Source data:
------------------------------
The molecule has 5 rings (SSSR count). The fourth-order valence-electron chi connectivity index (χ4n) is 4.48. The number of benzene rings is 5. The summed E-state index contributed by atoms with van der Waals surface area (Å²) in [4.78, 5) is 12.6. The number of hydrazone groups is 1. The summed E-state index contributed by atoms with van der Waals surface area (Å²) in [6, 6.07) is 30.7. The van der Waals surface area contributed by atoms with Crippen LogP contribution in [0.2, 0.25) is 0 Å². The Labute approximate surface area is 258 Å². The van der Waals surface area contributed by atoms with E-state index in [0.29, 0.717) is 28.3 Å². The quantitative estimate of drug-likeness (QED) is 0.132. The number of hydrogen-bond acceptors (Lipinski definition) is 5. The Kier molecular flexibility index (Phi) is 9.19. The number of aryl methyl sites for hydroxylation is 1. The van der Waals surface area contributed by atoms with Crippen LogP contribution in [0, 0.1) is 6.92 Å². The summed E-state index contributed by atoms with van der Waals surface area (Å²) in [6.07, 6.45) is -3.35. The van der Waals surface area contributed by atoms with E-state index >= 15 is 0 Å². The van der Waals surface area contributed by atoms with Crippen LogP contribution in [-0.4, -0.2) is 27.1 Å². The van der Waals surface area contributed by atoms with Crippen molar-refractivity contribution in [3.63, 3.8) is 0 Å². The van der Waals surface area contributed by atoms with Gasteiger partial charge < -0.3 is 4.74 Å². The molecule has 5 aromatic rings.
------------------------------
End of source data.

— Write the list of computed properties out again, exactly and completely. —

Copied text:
The molecule has 5 rings (SSSR count). The fourth-order valence-electron chi connectivity index (χ4n) is 4.48. The number of benzene rings is 5. The summed E-state index contributed by atoms with van der Waals surface area (Å²) in [4.78, 5) is 12.6. The number of hydrazone groups is 1. The summed E-state index contributed by atoms with van der Waals surface area (Å²) in [6, 6.07) is 30.7. The van der Waals surface area contributed by atoms with Crippen LogP contribution in [0.2, 0.25) is 0 Å². The Labute approximate surface area is 258 Å². The van der Waals surface area contributed by atoms with E-state index in [0.29, 0.717) is 28.3 Å². The quantitative estimate of drug-likeness (QED) is 0.132. The number of hydrogen-bond acceptors (Lipinski definition) is 5. The Kier molecular flexibility index (Phi) is 9.19. The number of aryl methyl sites for hydroxylation is 1. The van der Waals surface area contributed by atoms with Crippen LogP contribution in [0, 0.1) is 6.92 Å². The summed E-state index contributed by atoms with van der Waals surface area (Å²) in [6.07, 6.45) is -3.35. The van der Waals surface area contributed by atoms with E-state index >= 15 is 0 Å². The van der Waals surface area contributed by atoms with Crippen LogP contribution in [-0.4, -0.2) is 27.1 Å². The van der Waals surface area contributed by atoms with Crippen molar-refractivity contribution in [3.63, 3.8) is 0 Å². The van der Waals surface area contributed by atoms with Gasteiger partial charge < -0.3 is 4.74 Å². The molecule has 5 aromatic rings.